Research

The CLE London Statement identified the development of knowledge and shared practices “as a key strategic goal for a meaningful impact on European society and beyond it, by supporting individuals and groups in the continuous effort to achieve greater social justice and active forms of citizenship.”

This SIG proposes to review contemporary theory and practice in the field of intersemiotic translation and to develop case studies of contemporary examples. Informed by philosophy, linguistics, poetics and cognitive sciences, we are also interested in whether and how the methodologies of practice as research (PaR), primarily developed in the performing arts, can be applied to the process of intersemiotic translation as cultural production.

The experience of translating a source artefact (whether text, image, sound, sculpture, gesture) through an interactive process that results in embodied, subjectively-formed, meaningful narrative for the participant forms the central object of enquiry.

Questions of definition include the perennial debate over whether intersemiotic translation is truly translation, or rather adaptation, interpretation or even transcreation (an adaptation that aims to convey the meaning or a source text but is not bound to reproduce the form). Specific types of translation that can be considered intersemiotic include ekphrasis (from non-verbal to verbal), homophonic, homographonic or material translation (respectively from verbal to phonetic, graphic, and haptic — conveyed through the sense of touch). Ephemeral, performative forms of intersemiotic translation are of particular interest in understanding process as cultural production because they foster a real-time interactive relationship with the audience where participants become alternately actors and witnesses in the translation process.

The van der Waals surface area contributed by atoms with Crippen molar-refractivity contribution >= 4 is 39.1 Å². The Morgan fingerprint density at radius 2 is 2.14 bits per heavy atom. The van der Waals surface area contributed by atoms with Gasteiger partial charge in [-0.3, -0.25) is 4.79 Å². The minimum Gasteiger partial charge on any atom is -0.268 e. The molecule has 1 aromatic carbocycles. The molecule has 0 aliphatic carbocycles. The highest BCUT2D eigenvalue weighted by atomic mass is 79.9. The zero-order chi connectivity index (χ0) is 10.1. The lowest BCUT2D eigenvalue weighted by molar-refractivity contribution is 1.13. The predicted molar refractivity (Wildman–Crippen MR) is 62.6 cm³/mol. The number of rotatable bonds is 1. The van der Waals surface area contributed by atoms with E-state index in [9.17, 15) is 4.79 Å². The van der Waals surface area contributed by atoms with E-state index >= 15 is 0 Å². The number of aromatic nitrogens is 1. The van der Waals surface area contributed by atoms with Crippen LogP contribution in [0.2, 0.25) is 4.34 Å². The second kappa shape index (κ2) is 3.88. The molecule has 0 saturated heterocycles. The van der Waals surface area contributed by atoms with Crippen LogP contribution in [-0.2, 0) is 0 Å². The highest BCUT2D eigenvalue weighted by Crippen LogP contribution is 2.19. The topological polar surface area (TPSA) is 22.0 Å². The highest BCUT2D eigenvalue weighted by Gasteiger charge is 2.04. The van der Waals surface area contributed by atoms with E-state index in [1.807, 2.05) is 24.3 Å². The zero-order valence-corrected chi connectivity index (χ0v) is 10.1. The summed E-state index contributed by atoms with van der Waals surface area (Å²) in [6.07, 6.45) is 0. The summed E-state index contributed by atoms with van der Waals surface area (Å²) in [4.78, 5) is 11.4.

Specific lines of academic enquiry to be pursued may include questions of whether and how the experiential nature of projects involving intersemiotic translation can serve as an awareness-raising tool, break down intercultural boundaries and help build empathy between conflicted communities.